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  • Writer's pictureBecca Dzombak

Summer 2018, in which I attempt to avoid the post-prelims slump

For the first two years of grad school - and possibly while I was working in the lab as an undergraduate - my advisor warned of the third-year, or post-prelims, slump. "It happens to everyone," he said. "So don't take it too hard when it inevitably hits you." Externally, I nodded, but in my head I harrumphed and swore it wouldn't happen to me. After all, things were going so well! I had so many cool projects and I was loving grad school.

Now, four months after passing my preliminary exam (YAY!), I still have many cool projects... too many. And I'm still loving grad school... most days. I wouldn't describe myself as jaded or pessimistic, but I'm not quite so naïve as I once was. Papers are taking longer to write than I'd planned, I didn't get the coveted NSF or NASA fellowships, and perhaps most frustratingly, the ICP-OES that I've been using since 2016 is the flakiest, most annoying, most broken instrument I've ever tried to use. (But shh, don't tell it I said that - I'm in the ICP room now and it can't know that I've been frustrated or it will definitely stop working again.)

Some things that help stave off a slump: going to Paris and eating many, many pain au chocolats. Doing super cool sampling of Precambrian rocks in northern Norway and running along the gorgeous fjord after work. And more simply, making an effort to actually hang out with your friends. Reading books for fun again. Writing for pleasure. Chipping away at to-do lists in manageable chunks. Working with great undergrads who remind you that you really do love your work, and that it's fun. (Hi Sonya!) Putting in time with other productive-but-not-research things (I'm loving my science communication work with AWIS!).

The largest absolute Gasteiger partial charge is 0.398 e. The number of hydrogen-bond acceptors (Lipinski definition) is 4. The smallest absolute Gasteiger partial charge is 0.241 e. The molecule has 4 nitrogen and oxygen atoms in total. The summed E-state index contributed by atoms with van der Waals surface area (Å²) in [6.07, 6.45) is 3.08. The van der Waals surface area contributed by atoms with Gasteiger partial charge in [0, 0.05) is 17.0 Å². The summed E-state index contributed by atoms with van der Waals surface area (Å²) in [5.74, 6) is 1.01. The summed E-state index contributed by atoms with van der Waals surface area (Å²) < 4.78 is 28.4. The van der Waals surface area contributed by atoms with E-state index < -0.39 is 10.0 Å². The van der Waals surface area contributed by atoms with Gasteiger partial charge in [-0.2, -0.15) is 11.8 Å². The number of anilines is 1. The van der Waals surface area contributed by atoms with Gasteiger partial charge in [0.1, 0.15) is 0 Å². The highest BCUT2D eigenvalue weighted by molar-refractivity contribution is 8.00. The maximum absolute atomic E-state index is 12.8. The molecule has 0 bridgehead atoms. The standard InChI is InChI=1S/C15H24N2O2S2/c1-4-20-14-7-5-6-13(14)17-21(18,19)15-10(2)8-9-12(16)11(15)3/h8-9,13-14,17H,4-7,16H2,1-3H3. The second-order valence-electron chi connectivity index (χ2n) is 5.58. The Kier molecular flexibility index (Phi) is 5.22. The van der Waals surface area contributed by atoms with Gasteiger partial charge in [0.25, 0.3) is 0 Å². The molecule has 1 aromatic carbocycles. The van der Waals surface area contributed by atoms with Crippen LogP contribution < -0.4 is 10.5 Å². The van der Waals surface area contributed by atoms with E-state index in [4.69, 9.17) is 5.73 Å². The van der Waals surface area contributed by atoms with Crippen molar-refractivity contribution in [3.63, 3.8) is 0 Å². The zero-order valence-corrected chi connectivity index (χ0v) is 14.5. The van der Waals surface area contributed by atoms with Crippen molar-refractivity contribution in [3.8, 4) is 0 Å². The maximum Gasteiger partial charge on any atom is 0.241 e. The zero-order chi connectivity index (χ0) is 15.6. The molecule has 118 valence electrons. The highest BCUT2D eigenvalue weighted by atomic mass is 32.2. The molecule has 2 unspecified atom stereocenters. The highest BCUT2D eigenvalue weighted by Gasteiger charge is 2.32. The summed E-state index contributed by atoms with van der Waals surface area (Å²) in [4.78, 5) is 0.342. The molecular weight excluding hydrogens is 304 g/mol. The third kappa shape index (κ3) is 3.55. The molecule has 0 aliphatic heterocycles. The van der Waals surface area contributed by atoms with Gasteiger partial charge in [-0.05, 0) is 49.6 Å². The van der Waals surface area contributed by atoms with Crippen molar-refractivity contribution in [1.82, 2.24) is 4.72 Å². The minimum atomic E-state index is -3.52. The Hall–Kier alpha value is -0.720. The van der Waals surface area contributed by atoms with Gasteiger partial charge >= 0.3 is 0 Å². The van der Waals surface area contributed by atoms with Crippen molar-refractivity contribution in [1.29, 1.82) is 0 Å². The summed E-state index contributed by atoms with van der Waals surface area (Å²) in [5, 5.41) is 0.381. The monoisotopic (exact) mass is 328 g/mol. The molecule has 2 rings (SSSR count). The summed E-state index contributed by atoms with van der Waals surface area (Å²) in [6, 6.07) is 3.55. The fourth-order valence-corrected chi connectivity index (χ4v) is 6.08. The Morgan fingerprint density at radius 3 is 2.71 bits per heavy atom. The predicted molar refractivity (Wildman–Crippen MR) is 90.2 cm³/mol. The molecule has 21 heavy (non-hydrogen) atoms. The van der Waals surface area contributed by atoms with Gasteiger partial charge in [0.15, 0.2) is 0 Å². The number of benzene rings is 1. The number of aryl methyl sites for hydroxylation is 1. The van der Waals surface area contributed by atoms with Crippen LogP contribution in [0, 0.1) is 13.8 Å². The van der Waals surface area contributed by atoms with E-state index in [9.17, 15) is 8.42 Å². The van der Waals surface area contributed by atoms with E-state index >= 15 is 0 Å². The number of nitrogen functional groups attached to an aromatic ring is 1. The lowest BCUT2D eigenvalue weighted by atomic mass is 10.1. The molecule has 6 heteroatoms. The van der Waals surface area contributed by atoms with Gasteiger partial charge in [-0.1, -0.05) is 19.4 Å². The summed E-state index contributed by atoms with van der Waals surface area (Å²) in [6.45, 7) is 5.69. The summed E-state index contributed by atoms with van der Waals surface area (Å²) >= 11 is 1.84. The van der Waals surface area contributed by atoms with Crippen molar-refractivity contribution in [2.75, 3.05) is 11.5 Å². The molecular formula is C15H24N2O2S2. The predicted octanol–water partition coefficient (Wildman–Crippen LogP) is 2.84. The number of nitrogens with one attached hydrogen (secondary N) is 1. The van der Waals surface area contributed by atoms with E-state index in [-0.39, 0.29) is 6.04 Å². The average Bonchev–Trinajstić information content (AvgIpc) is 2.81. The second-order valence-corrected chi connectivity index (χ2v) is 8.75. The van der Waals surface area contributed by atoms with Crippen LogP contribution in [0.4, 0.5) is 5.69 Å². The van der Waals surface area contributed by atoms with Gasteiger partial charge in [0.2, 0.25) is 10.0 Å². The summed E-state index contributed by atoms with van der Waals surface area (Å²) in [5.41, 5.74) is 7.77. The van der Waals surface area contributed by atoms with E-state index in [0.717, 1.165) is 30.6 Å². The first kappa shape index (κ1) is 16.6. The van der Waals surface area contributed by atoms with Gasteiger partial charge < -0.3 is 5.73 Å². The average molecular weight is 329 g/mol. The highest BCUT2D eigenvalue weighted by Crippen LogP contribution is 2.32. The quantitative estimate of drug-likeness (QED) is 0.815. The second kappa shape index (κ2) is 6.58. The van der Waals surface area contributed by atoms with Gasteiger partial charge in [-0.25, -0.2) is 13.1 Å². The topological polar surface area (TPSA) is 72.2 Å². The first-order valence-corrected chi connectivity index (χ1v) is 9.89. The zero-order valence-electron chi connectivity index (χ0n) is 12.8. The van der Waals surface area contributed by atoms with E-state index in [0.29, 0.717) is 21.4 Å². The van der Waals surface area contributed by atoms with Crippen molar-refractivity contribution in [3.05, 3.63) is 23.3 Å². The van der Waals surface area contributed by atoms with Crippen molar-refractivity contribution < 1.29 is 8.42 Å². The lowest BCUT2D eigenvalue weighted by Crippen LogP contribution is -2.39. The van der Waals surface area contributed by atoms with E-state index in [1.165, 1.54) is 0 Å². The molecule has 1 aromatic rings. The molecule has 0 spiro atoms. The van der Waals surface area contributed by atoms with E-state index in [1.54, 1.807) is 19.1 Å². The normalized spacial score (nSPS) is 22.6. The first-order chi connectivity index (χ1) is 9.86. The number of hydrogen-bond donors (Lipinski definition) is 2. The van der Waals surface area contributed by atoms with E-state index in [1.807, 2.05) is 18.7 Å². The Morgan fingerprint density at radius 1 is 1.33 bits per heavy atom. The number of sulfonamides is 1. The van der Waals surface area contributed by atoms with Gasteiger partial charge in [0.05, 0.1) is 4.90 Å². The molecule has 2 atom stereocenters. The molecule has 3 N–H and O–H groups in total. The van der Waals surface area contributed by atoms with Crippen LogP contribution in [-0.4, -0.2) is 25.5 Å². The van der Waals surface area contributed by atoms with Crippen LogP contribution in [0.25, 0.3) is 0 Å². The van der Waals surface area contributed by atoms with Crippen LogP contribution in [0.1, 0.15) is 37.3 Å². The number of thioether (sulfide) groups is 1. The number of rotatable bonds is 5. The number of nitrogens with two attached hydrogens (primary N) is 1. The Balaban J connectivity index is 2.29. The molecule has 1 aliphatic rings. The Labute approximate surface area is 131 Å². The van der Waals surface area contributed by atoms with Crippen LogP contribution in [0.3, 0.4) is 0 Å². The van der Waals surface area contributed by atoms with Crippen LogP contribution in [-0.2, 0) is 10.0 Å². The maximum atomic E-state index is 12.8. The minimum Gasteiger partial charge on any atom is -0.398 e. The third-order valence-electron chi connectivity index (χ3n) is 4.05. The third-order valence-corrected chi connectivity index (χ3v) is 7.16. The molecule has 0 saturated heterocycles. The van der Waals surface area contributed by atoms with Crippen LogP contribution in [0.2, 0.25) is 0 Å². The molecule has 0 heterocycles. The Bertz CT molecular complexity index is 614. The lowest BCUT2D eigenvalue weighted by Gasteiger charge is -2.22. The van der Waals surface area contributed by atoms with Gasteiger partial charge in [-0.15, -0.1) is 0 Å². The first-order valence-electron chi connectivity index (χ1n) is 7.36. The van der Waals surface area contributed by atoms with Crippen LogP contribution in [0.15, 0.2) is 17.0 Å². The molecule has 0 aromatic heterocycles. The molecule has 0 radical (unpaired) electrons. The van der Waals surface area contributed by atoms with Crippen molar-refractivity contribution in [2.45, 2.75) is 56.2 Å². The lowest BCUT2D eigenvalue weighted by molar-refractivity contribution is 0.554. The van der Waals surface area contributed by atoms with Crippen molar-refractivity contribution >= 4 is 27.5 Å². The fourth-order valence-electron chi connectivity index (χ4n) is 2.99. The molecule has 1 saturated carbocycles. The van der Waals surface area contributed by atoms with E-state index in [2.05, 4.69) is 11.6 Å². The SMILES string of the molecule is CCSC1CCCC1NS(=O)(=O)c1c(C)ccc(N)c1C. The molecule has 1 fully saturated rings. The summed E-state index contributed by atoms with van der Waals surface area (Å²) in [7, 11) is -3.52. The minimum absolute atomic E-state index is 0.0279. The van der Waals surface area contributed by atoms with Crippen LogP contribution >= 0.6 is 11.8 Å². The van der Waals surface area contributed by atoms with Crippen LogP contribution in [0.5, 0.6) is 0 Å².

You know what else helps combat a slump? YOUR INSTRUMENT FINALLY WORKING AGAIN AND GETTING DATA FOR THE FIRST TIME IN WHO EVEN KNOWS HOW LONG. It's a hot Saturday afternoon and I'm here, in the almost-too-cold ICP room, running another hundred samples, and I'm not even salty about it. I'm just thrilled that it's working again. And the timing couldn't be better: I have about a week until I head up north for family vacation, then just a few days between that and my ICELAND FIELD WORK. Yeah, you heard me right. I get to escape Michigan in August and sample soils in Iceland, and hopefully see puffins. Then there's Goldschmidt (find me in session 12e!), and then my partner and I are sailing around the Washington coast for a week or so with his mom. And then it's a new semester and the undergrads will be back; I'll be teaching soils again (yay!) and taking a modeling class (yay?) and hopefully mentoring a new student in lab (YAY), so I suspect lab work might be limited to nights and weekends.

So far: slump avoided.

Me with the ICP in question. Note the hope in my eyes accompanied by a slight glint of fear that everything will go wrong at any moment.

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